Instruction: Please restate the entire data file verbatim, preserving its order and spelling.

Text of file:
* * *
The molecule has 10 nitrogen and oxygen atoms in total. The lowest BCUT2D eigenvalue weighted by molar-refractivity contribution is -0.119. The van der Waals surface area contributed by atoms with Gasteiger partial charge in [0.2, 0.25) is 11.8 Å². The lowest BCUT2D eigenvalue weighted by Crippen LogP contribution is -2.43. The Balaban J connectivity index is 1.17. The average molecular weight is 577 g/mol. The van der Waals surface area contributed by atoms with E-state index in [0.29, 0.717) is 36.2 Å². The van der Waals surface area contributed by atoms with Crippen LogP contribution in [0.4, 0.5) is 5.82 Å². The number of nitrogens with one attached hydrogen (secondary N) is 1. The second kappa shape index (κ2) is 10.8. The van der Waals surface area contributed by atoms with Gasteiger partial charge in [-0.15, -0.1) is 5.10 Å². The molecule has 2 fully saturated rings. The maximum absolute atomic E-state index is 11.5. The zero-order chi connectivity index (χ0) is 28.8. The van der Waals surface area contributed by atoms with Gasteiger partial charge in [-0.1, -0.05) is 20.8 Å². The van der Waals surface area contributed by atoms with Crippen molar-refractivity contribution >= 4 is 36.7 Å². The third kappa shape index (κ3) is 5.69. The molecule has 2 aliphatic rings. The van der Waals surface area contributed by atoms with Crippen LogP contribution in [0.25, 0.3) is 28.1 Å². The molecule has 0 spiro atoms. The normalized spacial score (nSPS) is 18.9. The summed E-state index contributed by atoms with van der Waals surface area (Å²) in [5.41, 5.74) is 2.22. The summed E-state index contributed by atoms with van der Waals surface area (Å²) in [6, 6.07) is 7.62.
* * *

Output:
The molecule has 10 nitrogen and oxygen atoms in total. The lowest BCUT2D eigenvalue weighted by molar-refractivity contribution is -0.119. The van der Waals surface area contributed by atoms with Gasteiger partial charge in [0.2, 0.25) is 11.8 Å². The lowest BCUT2D eigenvalue weighted by Crippen LogP contribution is -2.43. The Balaban J connectivity index is 1.17. The average molecular weight is 577 g/mol. The van der Waals surface area contributed by atoms with E-state index in [0.29, 0.717) is 36.2 Å². The van der Waals surface area contributed by atoms with Crippen LogP contribution in [0.4, 0.5) is 5.82 Å². The number of nitrogens with one attached hydrogen (secondary N) is 1. The second kappa shape index (κ2) is 10.8. The van der Waals surface area contributed by atoms with Gasteiger partial charge in [-0.15, -0.1) is 5.10 Å². The molecule has 2 fully saturated rings. The maximum absolute atomic E-state index is 11.5. The zero-order chi connectivity index (χ0) is 28.8. The van der Waals surface area contributed by atoms with Gasteiger partial charge in [-0.1, -0.05) is 20.8 Å². The van der Waals surface area contributed by atoms with Crippen molar-refractivity contribution >= 4 is 36.7 Å². The third kappa shape index (κ3) is 5.69. The molecule has 2 aliphatic rings. The van der Waals surface area contributed by atoms with Crippen LogP contribution in [0.25, 0.3) is 28.1 Å². The molecule has 0 spiro atoms. The normalized spacial score (nSPS) is 18.9. The summed E-state index contributed by atoms with van der Waals surface area (Å²) in [5.41, 5.74) is 2.22. The summed E-state index contributed by atoms with van der Waals surface area (Å²) in [6, 6.07) is 7.62.